US Will Hit Debt Limit on Thursday, Yellen Tells Congress
WASHINGTON — Treasury Secretary Janet Yellen warned Congress on Friday that she will have to begin employing “extraordinary measures” next Thursday, Jan. 19, to continue to pay the nation’s bills.
The notice from Yellen, spelled out in a letter to newly elected House Speaker Kevin McCarthy, R-Calif., is effectively the starting of the nation’s fiscal stopwatch.
If lawmakers do not act to raise the statutory debt limit, Yellen said, her ability to delay a default on the nation’s debts could be exhausted by early June.
Shai Akabas, director of economic policy at the Bipartisan Policy Center, told reporters on a conference call Friday that Yellen’s letter was a “standard” communication that Treasury secretaries historically send out in advance of the nation reaching its debt limit.
“This is not a time for panic,” Akabas said. “We are many months away from the U.S. being unable to meet all of its obligations.
“But it is certainly a time for policymakers to begin negotiations in earnest,” he continued. “We’ve seen times in the past when they’ve wound up at the 11th hour with their backs against the wall and no resolution in sight, and there’s plenty of time to avoid that outcome.”
The debt limit, which is set by Congress, restricts the total amount of money that the federal government can legally borrow.
When the debt limit is reached, the Treasury Department can no longer borrow money to cover government operations.
As Yellen mentioned in her letter, once the limit is reached, the department can temporarily draw on “extraordinary measures” — accounting maneuvers that can allow the government to continue standard operations for a limited period.
The two extraordinary measures the Treasury Department anticipates taking next week are suspending new investments in the Civil Service Retirement and Disability Fund and the Postal Service Retiree Health Benefits Fund, and suspending reinvestments in the Government Securities Investment Fund of the Federal Employees Retirement System Thrift Savings Plan.
“Congress has expressly provided Treasury with authority to take these actions, and prior Treasury secretaries have used these measures, which will reduce the amount of outstanding debt subject to the limit and temporarily provide additional capacity for Treasury to continue financing the operations of the federal government,” Yellen wrote.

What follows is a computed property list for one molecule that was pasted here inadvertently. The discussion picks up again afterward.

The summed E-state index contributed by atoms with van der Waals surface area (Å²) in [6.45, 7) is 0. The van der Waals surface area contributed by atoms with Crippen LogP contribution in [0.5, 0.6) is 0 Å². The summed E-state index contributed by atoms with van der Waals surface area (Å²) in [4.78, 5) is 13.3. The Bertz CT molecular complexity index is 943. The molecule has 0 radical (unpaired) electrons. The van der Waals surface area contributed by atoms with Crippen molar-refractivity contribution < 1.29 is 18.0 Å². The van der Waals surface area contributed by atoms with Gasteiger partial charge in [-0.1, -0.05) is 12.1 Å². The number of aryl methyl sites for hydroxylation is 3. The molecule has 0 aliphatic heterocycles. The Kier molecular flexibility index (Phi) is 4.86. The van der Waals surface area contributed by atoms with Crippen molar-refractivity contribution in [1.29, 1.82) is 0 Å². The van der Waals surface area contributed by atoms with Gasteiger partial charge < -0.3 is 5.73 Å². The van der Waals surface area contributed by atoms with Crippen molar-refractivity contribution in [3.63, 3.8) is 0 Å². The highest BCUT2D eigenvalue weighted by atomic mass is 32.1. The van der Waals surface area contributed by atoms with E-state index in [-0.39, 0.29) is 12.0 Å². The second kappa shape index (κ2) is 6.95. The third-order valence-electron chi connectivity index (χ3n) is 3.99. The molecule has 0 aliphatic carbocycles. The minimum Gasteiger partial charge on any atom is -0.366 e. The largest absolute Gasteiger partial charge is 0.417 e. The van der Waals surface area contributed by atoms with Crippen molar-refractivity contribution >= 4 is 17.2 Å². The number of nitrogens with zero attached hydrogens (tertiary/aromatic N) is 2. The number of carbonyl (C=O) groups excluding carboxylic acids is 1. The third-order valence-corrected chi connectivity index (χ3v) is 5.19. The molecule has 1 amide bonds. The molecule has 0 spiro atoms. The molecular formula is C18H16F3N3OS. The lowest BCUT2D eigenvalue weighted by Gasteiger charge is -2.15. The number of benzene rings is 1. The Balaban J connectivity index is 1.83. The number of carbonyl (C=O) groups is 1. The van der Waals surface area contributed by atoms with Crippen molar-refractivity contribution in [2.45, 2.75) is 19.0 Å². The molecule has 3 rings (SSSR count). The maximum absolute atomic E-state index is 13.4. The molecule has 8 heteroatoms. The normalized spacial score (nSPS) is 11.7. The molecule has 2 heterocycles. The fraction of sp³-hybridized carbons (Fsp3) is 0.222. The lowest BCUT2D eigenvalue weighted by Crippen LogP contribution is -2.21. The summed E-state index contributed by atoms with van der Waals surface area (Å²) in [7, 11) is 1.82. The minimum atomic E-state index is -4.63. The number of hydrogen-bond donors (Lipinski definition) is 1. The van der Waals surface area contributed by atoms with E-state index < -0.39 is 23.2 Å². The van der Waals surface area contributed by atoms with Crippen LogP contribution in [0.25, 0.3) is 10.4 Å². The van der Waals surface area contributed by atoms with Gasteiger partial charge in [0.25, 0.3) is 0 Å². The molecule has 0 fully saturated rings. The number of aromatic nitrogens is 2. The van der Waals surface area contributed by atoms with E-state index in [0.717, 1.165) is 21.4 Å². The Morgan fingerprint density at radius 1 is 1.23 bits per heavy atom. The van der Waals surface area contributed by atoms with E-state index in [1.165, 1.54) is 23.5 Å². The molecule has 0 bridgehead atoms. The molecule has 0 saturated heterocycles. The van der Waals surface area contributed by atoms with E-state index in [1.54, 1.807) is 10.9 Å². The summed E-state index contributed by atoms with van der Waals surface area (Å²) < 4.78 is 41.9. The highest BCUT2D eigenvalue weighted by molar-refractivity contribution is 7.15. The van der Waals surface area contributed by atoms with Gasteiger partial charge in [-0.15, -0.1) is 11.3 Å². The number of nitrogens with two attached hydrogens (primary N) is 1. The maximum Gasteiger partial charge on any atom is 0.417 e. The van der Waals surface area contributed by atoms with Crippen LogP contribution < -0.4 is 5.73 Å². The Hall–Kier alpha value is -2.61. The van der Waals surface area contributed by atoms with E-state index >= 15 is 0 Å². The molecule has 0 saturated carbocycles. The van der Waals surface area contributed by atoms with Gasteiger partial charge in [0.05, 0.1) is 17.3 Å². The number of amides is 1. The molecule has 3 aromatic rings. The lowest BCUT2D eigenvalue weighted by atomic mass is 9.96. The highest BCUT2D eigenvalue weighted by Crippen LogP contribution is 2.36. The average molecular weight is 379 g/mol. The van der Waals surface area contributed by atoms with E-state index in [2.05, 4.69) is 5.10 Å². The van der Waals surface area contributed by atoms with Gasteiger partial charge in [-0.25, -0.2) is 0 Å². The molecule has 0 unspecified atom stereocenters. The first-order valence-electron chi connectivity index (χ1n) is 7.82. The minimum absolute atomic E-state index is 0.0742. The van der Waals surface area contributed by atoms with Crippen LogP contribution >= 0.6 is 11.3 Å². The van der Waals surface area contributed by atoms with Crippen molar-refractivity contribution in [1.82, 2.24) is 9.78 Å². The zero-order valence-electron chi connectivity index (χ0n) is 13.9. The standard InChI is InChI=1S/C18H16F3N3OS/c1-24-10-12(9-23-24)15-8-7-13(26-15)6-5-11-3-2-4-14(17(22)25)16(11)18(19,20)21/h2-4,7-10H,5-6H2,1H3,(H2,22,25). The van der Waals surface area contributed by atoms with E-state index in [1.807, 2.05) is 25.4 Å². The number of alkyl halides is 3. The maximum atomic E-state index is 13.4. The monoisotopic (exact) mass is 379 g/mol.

She added that after what she referred to as “the debt limit impasse” has ended, all of the funds will be made whole.
The unknown, right now at least, is how long these extraordinary measures will have to be taken.
Yellen said this is due to a variety of factors, including the challenges of forecasting the payments and receipts of the U.S. government months into the future.
“While Treasury is not currently able to provide an estimate of how long extraordinary measures will enable us to continue to pay the government’s obligations, it is unlikely that cash and extraordinary measures will be exhausted before early June,” Yellen wrote.
“Consistent with past practice, I will, of course, continue to keep Congress informed as we approach the exhaustion of our resources,” she added.
President Joe Biden signed legislation in December 2021 that raised the debt limit by $2.5 trillion to approximately $31.4 trillion, resolving the most recent debt limit standoff.
A number of the House Republicans who now control Congress have suggested they intend to use debt ceiling negotiations as a means to cut discretionary spending and, potentially, even some entitlements.
Should lawmakers fail to act in time to resolve the next one and the Treasury’s cash reserves run out, the federal government would be unable to meet all of its obligations in full and on time.
According to the Bipartisan Policy Center, which monitors the debt limit among other issues, this unprecedented event would likely have catastrophic consequences for financial markets and Americans throughout the country.
Yellen was equally concerned, telling McCarthy, “failure to meet the government’s obligations would cause irreparable harm to the U.S. economy, the livelihoods of all Americans and global financial stability.”
The center has previously projected that the federal government would likely not reach what it calls the “X date” until at least the third quarter of 2023.
“Most policymakers agree that we have a major fiscal challenge as a country. Our debt is unsustainable on its current trajectory. We should be having bipartisan negotiations about what to do about that challenge,” Akabas said.
“As part of that, we should also ensure that we are meeting all of our obligations,” he continued.
“That doesn’t mean that a negotiation should be contingent upon the debt limit,” Akabas added. “But there’s no reason why we couldn’t agree on measures to improve our fiscal outcome, and also ensure that we are paying all of our bills in full and on time.”
He said the center will be releasing an updated X date projection in the coming weeks that will take into account “the many unanticipated policy and economic developments” that have occurred since its previous projection was released last June.
Dan can be reached at email@example.com and @DanMcCue